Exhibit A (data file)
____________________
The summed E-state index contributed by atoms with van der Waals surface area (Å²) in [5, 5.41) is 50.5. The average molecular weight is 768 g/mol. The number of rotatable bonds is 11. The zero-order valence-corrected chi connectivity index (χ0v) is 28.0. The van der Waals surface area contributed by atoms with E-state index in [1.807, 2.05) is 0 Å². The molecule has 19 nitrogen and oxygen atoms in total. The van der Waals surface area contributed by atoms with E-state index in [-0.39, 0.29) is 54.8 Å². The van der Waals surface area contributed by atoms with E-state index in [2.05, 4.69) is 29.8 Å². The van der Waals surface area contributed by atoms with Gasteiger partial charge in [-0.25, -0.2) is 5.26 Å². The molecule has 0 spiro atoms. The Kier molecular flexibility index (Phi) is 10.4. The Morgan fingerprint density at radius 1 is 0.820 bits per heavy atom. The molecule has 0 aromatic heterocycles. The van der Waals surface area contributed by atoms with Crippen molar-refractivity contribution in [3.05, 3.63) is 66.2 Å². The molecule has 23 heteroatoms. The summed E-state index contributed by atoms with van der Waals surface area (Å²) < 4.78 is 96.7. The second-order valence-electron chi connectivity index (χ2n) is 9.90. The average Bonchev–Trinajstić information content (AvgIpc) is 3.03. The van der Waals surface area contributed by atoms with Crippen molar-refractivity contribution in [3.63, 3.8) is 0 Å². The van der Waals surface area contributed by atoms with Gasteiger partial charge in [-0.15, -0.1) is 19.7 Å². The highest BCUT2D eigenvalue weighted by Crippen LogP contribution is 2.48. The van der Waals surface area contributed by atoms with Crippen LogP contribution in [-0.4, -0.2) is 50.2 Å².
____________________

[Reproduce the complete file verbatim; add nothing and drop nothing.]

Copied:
The summed E-state index contributed by atoms with van der Waals surface area (Å²) in [5, 5.41) is 50.5. The average molecular weight is 768 g/mol. The number of rotatable bonds is 11. The zero-order valence-corrected chi connectivity index (χ0v) is 28.0. The van der Waals surface area contributed by atoms with E-state index in [1.807, 2.05) is 0 Å². The molecule has 19 nitrogen and oxygen atoms in total. The van der Waals surface area contributed by atoms with E-state index in [-0.39, 0.29) is 54.8 Å². The van der Waals surface area contributed by atoms with E-state index in [2.05, 4.69) is 29.8 Å². The van der Waals surface area contributed by atoms with Gasteiger partial charge in [-0.25, -0.2) is 5.26 Å². The molecule has 0 spiro atoms. The Kier molecular flexibility index (Phi) is 10.4. The Morgan fingerprint density at radius 1 is 0.820 bits per heavy atom. The molecule has 0 aromatic heterocycles. The van der Waals surface area contributed by atoms with Crippen molar-refractivity contribution in [3.05, 3.63) is 66.2 Å². The molecule has 23 heteroatoms. The summed E-state index contributed by atoms with van der Waals surface area (Å²) < 4.78 is 96.7. The second-order valence-electron chi connectivity index (χ2n) is 9.90. The average Bonchev–Trinajstić information content (AvgIpc) is 3.03. The van der Waals surface area contributed by atoms with Crippen molar-refractivity contribution in [3.63, 3.8) is 0 Å². The van der Waals surface area contributed by atoms with Gasteiger partial charge in [-0.15, -0.1) is 19.7 Å². The highest BCUT2D eigenvalue weighted by Crippen LogP contribution is 2.48. The van der Waals surface area contributed by atoms with Crippen LogP contribution in [-0.4, -0.2) is 50.2 Å².